Acura Pharma Shares Pop on Pfizer Expanding Commercialization of Oxecta

Andrew Klips  |

Small cap specialty drug maker Acura Pharmaceuticals (ACUR) got a lift in Monday trading after reporting that its partnership with Pfizer Inc. (PFE) may soon begin to line corporate coffers. The company said that Pfizer will be expanding its commercialization efforts of Oxectar (oxycodone HCl) Tablets Cll during the fourth quarter.

Oxecta is an opioid made by Pfizer that utilizes Acura's Aversion™ technology to prevent abuse of the potent painkiller. The aversion technology keeps Oxecta from being crushed for injection or snorting.

The U.S. Food and Drug Administration has been cracking down on abuse of opioids, encouraging manufacturers to employ technologies that deter abuse.

In January 2012, Pfizer made Oxecta tablets Cll commercially available. Pfizer licensed the technology from Acura in the U.S., Canada and Mexico for use in four of its opioid-based pain products. Acura receives tiered royalties ranging from 5 percent to 25 percent on net sales of Oxecta. The royalties are due to Acura within 45 days after the end of each calendar year.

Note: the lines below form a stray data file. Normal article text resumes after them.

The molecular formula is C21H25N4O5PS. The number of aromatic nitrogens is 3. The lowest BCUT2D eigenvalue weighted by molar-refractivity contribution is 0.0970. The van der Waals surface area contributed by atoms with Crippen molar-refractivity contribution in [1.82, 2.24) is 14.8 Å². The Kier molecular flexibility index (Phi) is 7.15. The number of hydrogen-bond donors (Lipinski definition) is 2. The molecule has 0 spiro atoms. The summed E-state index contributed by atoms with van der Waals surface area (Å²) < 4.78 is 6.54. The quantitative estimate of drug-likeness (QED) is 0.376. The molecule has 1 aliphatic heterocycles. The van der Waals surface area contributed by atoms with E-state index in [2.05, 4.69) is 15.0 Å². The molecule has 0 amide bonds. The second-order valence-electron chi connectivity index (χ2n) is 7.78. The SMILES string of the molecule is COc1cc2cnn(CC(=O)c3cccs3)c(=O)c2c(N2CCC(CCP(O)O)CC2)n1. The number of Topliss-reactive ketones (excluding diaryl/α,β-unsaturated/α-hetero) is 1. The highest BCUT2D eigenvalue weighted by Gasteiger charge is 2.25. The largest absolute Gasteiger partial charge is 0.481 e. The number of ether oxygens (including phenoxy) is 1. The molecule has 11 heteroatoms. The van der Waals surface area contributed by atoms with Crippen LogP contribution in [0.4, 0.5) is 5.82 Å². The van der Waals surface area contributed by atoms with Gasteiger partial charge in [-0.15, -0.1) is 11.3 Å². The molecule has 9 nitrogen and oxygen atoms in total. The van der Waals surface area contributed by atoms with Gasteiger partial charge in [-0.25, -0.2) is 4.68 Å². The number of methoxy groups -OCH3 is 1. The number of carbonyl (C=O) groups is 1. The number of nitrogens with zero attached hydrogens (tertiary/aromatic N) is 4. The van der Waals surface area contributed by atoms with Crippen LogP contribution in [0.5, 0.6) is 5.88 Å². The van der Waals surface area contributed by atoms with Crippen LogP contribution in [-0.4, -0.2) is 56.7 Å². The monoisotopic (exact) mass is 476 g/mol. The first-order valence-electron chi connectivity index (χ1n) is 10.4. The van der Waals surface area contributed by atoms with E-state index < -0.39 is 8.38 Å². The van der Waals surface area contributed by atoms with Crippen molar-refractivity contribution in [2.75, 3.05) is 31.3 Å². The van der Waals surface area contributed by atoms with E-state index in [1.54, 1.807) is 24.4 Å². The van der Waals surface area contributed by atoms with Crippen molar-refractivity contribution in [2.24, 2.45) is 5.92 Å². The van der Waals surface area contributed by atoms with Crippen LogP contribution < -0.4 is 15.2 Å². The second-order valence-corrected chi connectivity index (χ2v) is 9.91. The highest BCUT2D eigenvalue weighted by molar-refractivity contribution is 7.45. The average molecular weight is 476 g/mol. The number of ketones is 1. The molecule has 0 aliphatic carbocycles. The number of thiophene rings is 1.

Acura received a $20 million milestone payment from Pfizer in July 2011 when the FDA approved Oxecta tablets CII. In February, Acura started to earn royalties from Oxecta sales, which didn't amount to much yet. Acura had previously said that it expected royalties to be nominal until Pfizer began promotional efforts with doctors.

In the first quarter of 2013, Oxecta sales were only $77,000, equating to about $4,000 in royalties to Acura. Acura reported a net loss of $4.2 million, or 9 cents per share, for the quarter, compared to a net loss of $2.3 million, or 5 cents per share, in the year prior quarter. The quarter ended with Acura having $21.5 million in cash, cash equivalents and marketable securities and no long-term debt.

Shares of ACUR have been known to make big moves in one or two days in the past six months, but struggle to hold the gains in subsequent trading days. In March, shares swelled more than 80 percent when the company announced getting its tamper-resistant pseudoephedrine product into chain drug store Kerr Drug. A month later, shares were back where they started.

A new patent in April delivered similar results with a near double in share value followed by a multi-week slide back to base levels.

On Monday, shares galloped ahead from Friday's $1.88 closing price to hit as high as $2.59 (a move of 37.7%), but gave a portion back as the day moved on, closing at $2.22 for gains of $18.1 percent. The move today leaves shares of ACUR essentially flat so far in 2013. But, like so many other small caps, the potential is there, it's just a matter of when partnerships and the pipeline start to deliver the results investors are waiting for.

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